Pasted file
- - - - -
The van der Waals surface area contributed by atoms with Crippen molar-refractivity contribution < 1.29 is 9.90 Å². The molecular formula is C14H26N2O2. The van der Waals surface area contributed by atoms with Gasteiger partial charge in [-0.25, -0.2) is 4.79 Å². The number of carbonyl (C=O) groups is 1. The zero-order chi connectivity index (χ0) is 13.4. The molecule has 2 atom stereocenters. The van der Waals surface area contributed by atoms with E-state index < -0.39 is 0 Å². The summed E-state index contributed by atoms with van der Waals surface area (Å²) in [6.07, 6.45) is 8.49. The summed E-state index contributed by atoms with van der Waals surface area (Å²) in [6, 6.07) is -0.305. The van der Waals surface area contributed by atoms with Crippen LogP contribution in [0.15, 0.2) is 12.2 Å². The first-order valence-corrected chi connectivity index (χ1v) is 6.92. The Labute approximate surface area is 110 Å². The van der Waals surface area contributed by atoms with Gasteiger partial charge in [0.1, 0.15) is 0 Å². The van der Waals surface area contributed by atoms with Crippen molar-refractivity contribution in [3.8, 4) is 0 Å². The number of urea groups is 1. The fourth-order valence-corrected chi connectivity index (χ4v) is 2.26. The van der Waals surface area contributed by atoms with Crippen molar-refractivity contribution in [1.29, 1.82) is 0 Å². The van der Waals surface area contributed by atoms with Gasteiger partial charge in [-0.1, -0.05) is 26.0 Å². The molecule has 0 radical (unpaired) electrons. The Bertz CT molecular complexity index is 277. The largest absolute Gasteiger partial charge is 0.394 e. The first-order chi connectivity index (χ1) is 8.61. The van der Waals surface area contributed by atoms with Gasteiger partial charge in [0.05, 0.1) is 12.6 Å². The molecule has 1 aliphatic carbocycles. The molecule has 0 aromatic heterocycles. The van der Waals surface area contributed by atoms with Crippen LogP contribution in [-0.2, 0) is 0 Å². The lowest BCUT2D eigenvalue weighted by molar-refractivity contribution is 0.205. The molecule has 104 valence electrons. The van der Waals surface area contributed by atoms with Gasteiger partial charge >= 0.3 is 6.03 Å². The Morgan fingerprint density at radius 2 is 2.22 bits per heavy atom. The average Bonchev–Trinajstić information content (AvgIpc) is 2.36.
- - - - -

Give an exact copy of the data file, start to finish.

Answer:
The van der Waals surface area contributed by atoms with Crippen molar-refractivity contribution < 1.29 is 9.90 Å². The molecular formula is C14H26N2O2. The van der Waals surface area contributed by atoms with Gasteiger partial charge in [-0.25, -0.2) is 4.79 Å². The number of carbonyl (C=O) groups is 1. The zero-order chi connectivity index (χ0) is 13.4. The molecule has 2 atom stereocenters. The van der Waals surface area contributed by atoms with E-state index < -0.39 is 0 Å². The summed E-state index contributed by atoms with van der Waals surface area (Å²) in [6.07, 6.45) is 8.49. The summed E-state index contributed by atoms with van der Waals surface area (Å²) in [6, 6.07) is -0.305. The van der Waals surface area contributed by atoms with Crippen LogP contribution in [0.15, 0.2) is 12.2 Å². The first-order valence-corrected chi connectivity index (χ1v) is 6.92. The Labute approximate surface area is 110 Å². The van der Waals surface area contributed by atoms with Gasteiger partial charge in [0.1, 0.15) is 0 Å². The van der Waals surface area contributed by atoms with Crippen molar-refractivity contribution in [3.8, 4) is 0 Å². The number of urea groups is 1. The fourth-order valence-corrected chi connectivity index (χ4v) is 2.26. The van der Waals surface area contributed by atoms with Crippen molar-refractivity contribution in [1.29, 1.82) is 0 Å². The van der Waals surface area contributed by atoms with Gasteiger partial charge in [-0.1, -0.05) is 26.0 Å². The molecule has 0 radical (unpaired) electrons. The Bertz CT molecular complexity index is 277. The largest absolute Gasteiger partial charge is 0.394 e. The first-order chi connectivity index (χ1) is 8.61. The van der Waals surface area contributed by atoms with Gasteiger partial charge in [0.05, 0.1) is 12.6 Å². The molecule has 1 aliphatic carbocycles. The molecule has 0 aromatic heterocycles. The van der Waals surface area contributed by atoms with Crippen LogP contribution in [-0.2, 0) is 0 Å². The lowest BCUT2D eigenvalue weighted by molar-refractivity contribution is 0.205. The molecule has 104 valence electrons. The van der Waals surface area contributed by atoms with Gasteiger partial charge >= 0.3 is 6.03 Å². The Morgan fingerprint density at radius 2 is 2.22 bits per heavy atom. The average Bonchev–Trinajstić information content (AvgIpc) is 2.36.